WASHINGTON — E. F. Hutton & Co. is "attempting to frustrate" a congressional investigation into the controversial case against it by tardily delivering key company documents, the chief congressional investigator charged Thursday.
Rep. William J. Hughes (D-N.J.), chairman of the House Judiciary subcommittee on crime, told a news conference that his panel's inquiry into the Justice Department's handling of the Hutton case has uncovered "very damaging documents" that suggest that some of the brokerage firm's top officers knew of or approved excessive, illegal overdrafts of Hutton's bank accounts.
Hughes said it is "unrealistic" and "inconceivable" that the multimillion-dollar overdraft scheme, to which the company pleaded guilty last May, could have existed without the concurrence of Hutton's top policy-makers.
Hutton Chairman Robert M. Fomon disputed Hughes' statements, however. Fomon, in a telephone interview from his New York office, said: "I take exception to Mr. Hughes' remarks. I've told the subcommittee they will have full cooperation. I permitted their staff to interview 20 employees on our premises."
Fomon added that "I have no evidence whatsoever" that senior Hutton executives knew of large-scale illegal overdrafts. Some documents have indicated approval of overdrafting by George L. Ball, Hutton's president from 1977 to 1982, although he denies improper conduct.
The Justice Department has been subjected to intense congressional criticism for negotiating an agreement under which Hutton pleaded guilty to 2,000 felony counts and paid more than $2.7 million in fines and legal costs, although no individual officers were prosecuted.
The House Judiciary subcommittee is conducting a post-mortem of that agreement, and Hutton has hired former Atty. Gen. Griffin B. Bell to conduct an internal probe to determine how the illegal practices developed.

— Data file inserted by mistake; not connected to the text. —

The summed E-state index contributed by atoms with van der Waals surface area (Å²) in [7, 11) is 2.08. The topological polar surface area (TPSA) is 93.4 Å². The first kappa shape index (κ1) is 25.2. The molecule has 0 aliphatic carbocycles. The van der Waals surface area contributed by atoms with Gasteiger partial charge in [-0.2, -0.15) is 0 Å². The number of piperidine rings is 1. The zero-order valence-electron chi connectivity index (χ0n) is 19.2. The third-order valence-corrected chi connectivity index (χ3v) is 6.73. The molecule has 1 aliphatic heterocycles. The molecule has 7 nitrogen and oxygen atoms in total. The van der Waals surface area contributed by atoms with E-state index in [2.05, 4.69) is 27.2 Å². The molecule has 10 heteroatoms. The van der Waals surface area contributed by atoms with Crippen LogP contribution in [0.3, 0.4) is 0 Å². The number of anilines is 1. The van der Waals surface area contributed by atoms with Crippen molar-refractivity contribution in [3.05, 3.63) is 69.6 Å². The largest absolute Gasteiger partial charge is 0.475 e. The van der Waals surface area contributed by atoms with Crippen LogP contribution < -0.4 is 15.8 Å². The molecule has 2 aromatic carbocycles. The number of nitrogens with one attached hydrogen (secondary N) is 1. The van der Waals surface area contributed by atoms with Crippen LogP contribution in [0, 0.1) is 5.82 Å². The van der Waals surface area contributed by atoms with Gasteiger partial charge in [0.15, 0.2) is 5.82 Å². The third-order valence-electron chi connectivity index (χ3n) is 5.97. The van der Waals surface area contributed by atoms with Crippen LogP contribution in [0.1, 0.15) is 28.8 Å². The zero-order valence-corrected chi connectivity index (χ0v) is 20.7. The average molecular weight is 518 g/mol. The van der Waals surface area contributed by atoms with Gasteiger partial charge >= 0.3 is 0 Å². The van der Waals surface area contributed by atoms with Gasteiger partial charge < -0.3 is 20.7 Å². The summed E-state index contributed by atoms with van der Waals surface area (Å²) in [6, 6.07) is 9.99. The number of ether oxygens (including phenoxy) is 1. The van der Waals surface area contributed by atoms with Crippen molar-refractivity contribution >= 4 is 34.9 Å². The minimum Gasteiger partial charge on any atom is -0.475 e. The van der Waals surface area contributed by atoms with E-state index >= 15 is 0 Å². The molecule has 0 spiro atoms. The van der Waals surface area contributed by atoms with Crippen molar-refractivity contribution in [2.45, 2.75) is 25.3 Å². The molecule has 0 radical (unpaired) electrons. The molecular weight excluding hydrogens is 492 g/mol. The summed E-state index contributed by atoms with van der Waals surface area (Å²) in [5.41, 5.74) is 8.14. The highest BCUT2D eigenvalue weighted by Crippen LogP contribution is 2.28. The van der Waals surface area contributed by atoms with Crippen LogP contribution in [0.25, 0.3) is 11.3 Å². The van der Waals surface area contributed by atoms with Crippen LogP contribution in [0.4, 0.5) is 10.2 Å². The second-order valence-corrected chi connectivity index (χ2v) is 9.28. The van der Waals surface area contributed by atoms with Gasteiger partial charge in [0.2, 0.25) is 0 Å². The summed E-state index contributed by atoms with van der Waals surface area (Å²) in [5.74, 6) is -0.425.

Hughes accused the Justice Department of "stonewalling" Congress in its refusal to "give us Hutton documents and other documents in their possession." However, Stephen S. Trott, chief of the department's criminal division, said the three-year Hutton probe involved considerable grand jury information that must be protected under law.
The department has offered to help the subcommittee prepare a federal court application for release of the materials, Trott said.
But Hughes charged: "I find it unacceptable that the Justice Department is stonewalling us in our attempt to get the information we need to evaluate, among other things, the department's self-serving claim that no higher-ups were involved."
The SEC currently is investigating certain aspects of the Hutton case because the commission regulates Hutton's brokerage activities.
On Wednesday, Hutton acknowledged that it had belatedly discovered 18 documents that should have been turned over to a federal grand jury three years ago and made the documents public. Fomon said that Hutton was acting in "good faith" and that employees had simply overlooked the papers.
Hughes criticized Fomon for publicizing the materials, which Hughes suggested were not as damaging as some other files that his subcommittee has obtained. The disclosure, he said, violated a joint agreement with Hutton that no documents would be released except through congressional hearings.